5 Matching Annotations
  1. Sep 2018
    1. In order to protect local interests, and to prevent sectional jealousies, it was found requisite that the three great divisions into which British North America is separated, should be represented in the Upper House on the principle of equality. There are three great sections, having different interests, in this proposed Confederation.
    2. To the Upper House is to be confided the protection of sectional interests ; therefore is it that the three great divisions are there equally represented, for the purpose of defending such interests against the combinations of majorities in the Assembly.
    1. But the very essence of our compact is that the union shall be federal and not legislative. Our Lower Canada friends have agreed to give us representation by population in the Lower House, on the express condition that they shall have equality in the Upper House. On no other condition could we have advanced a step ; and, for my part, I am quite willing they should have it. In maintaining the existing sectional boundaries and handing over the control of local matters to local bodies, we recognize, to a certain extent, a diversity of interests ; and it was quite natural that the protection for those interests, by equality in the Upper Chamber, should be demanded by the less numerous provinces.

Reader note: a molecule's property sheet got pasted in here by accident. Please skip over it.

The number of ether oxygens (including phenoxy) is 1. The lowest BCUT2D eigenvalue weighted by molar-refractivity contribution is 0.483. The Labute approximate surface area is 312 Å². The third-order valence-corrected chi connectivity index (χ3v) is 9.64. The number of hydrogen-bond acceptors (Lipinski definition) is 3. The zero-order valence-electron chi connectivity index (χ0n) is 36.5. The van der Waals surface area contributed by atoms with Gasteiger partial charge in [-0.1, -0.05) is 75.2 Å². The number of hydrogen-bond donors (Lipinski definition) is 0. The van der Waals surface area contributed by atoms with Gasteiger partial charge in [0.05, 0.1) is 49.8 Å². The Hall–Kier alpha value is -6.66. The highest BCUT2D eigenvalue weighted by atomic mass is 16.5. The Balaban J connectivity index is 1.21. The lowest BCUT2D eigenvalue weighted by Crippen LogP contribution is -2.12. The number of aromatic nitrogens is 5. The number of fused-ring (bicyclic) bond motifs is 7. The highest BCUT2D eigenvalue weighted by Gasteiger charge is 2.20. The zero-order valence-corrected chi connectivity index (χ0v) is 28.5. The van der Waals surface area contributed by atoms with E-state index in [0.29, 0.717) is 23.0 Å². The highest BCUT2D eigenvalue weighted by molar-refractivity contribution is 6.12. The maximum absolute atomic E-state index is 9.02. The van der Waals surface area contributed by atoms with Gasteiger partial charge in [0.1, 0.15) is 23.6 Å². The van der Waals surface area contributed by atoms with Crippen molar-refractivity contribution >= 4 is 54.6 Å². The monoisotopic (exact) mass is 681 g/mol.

1. It is quite right that the General Government should have such powers; but the very fact of our having to make a reservation of this kind, is an unpleasant recognition of the fact, in itself the reverse of encouraging, of the all darkening neighborhood of the United States.

      §.33 of the Constitution Act, 1867.

  2. Mar 2018
    1. It would not become them to object to the nominative plan, because the members for the Upper House would be nominated by the Crown on the recommendation of the General Government. He might say it here, because it was said by everybody outside, that in the event of any thing like injustice being attempted towards the British population of Lower Canada by their French Canadian fellow-subjects, —they would moat unquestionably look for remedy and redress at the hands of the General Government, who would hare the power of causing their interests to be represented in the Upper House of the General Legislature.

      §§.24 and 33 of the Constitution Act, 1867.